Second, it contains. L-theanine.

    L-theanine is an amino acid that can cross the blood-brain barrier and into the brain which then promotes increase in GABA (Gamma aminobutyric acid) which promotes relaxation.[23][24][25]

    It also increases the alpha waves in the brain which are responsible for the calm, conscious and relaxed mental state.

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    When L-theanine and caffeine are combined, they both have a much powerful effect, and this explains why taking green tea for many people has been found more rewarding than coffee.

    L-theanine has also been linked to other mental health benefits such as improving memory and protection from mental illnesses like Parkinson’s and Alzheimer’s.[26][27]

    Taking green tea in the morning and just before going for a physical exercise helps.

    5. Green Leafy Vegetables

    Greens are packed with nutrients that enhance the brain in great ways. Broccoli, Swiss chards, kales, dandelion greens, collards and spinach are among the vegetables that have high nutritional value that make them useful for brain health.

    Broccoli, for instance, has antioxidants and Vitamin K, among other plant compounds that contribute to better memory, anti-inflammatory effects and brain protection benefits.[28][29][30]

    Kale is heavily packed with nutrients like Vitamin A, B6, C, K, potassium, manganese, copper and calcium that promote brain development, slowing cognitive decline caused by age, depression and even various health conditions like Alzheimer’s.[31][32][33][34]

    Generally, leafy vegetables contain a variety of nutrients including vitamins, minerals and antioxidants that elevate various regions of the brain that are associated with memory, alertness, processing of information and overall brain health.

    Working with delicious green smoothies and recipes that use a lot of greens will largely contribute to a better functioning brain.

    6. Dark Chocolate

    Other than the sweet taste, dark chocolate also boosts your brain.

    It contains three compounds that make this possible, which are, caffeine, antioxidants and flavonoids.

    Since we have already seen that caffeine offers the stimulating effects that keep you alert and antioxidants help with keeping mental illnesses and cognitive decline at bay, let’s take a closer look at flavonoids.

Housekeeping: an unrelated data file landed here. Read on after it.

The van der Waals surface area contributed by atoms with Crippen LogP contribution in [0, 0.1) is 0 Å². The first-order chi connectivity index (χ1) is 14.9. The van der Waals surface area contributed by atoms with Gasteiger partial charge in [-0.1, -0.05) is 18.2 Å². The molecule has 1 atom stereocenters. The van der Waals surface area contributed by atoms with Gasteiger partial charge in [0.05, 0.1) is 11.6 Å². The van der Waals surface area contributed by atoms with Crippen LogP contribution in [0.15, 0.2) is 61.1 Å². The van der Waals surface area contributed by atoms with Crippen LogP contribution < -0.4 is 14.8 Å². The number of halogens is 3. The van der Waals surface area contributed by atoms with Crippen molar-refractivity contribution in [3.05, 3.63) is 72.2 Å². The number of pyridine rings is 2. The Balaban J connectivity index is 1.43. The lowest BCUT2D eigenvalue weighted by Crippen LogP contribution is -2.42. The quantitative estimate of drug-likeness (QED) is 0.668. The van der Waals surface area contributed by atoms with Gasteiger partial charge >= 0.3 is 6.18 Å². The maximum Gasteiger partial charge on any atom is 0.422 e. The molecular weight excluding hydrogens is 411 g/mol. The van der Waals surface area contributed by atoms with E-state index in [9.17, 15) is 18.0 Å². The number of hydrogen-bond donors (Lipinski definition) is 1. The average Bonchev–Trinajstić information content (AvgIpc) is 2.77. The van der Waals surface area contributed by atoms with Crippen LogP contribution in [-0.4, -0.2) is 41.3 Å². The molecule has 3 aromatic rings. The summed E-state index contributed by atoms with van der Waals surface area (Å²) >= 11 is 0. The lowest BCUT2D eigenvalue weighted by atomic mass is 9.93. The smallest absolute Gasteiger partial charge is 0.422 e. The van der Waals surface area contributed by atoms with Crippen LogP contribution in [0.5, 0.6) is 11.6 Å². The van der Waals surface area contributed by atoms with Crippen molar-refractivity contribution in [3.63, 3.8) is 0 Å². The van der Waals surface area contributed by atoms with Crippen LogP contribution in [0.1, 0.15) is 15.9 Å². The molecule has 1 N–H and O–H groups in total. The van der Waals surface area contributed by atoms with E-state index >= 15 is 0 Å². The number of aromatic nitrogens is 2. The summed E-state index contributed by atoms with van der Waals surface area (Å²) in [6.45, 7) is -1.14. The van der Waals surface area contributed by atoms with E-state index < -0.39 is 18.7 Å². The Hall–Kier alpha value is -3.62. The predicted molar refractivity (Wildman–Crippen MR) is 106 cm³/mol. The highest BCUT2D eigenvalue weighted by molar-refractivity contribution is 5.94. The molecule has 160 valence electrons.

Flavonoids are micronutrients that reduce neuroinflammation, protect neurons from neurotoxin-based injury and are potentially effective in enhancing learning, cognitive performance and memory.[35][36] [37]

    Studies have also revealed that dark chocolate brings about a positive feeling.[38]

    Dark chocolate contains cacao, which is often referred to as cocoa. Aiming to eat dark chocolate that carries more than 70% cocoa ensures that you get optimal benefits from it.

    7. Nuts

    Nuts such as walnuts, cashew nuts, hazelnuts, pecans, to name a few, contain several brain improving nutrients.

    They come with the popular antioxidant, Vitamin E, that protects the brain cells and cell membranes from oxidative stress and damage by free radicals.[39][40][41]

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    Long term consumption of nuts has contributed to a sharper memory, better academic performance and lower risks of getting mental illnesses too.[42][43]

    They have also shown abilities to improve the factors that account for good heart and brain health.

    All nuts have their nutritional benefits but you are encouraged to eat walnuts more as they have a much higher value due to the presence of high levels of alpha-linolenic acid, which is a type of omega 3 fatty acid.

    8. Avocado

    Avocado is surprisingly a berry, and it is referred to as a big berry.

    Although it hasn’t been fully studied yet, it is believed to carry vitamins B5, B6, C, E and K. Also, it comes with folate and potassium.

    There are also low amounts of other nutrients including copper, phosphorus, magnesium, zinc, manganese, and iron that are present in it.

    Moreover, it contains a monounsaturated fatty acid called Oleic acid, which is part of what makes olive oil good to use. This fatty acid is known to have many benefits, some of which are lowering inflammation, and brain development.[44]

    Adding it to your recipes or making smoothies, and regularly eating it together with your favorite fruits will help you take advantage of its nutritional value.

    9. Eggs

    There are 4 micronutrients in eggs that give the brain an extra edge, folate, choline, vitamin B6 and B12.

    Folate helps to slow down the mental decline that comes with age.[45]

    Choline is used by the body to increases the levels of a neurotransmitter known as Acetylcholine that is associated with memory, mental function and moods.[46][47][48]

    The yolk of an egg is where the choline micronutrient is in high quantities, and people who desire to increase their choline levels in the body are encouraged to focus on that part.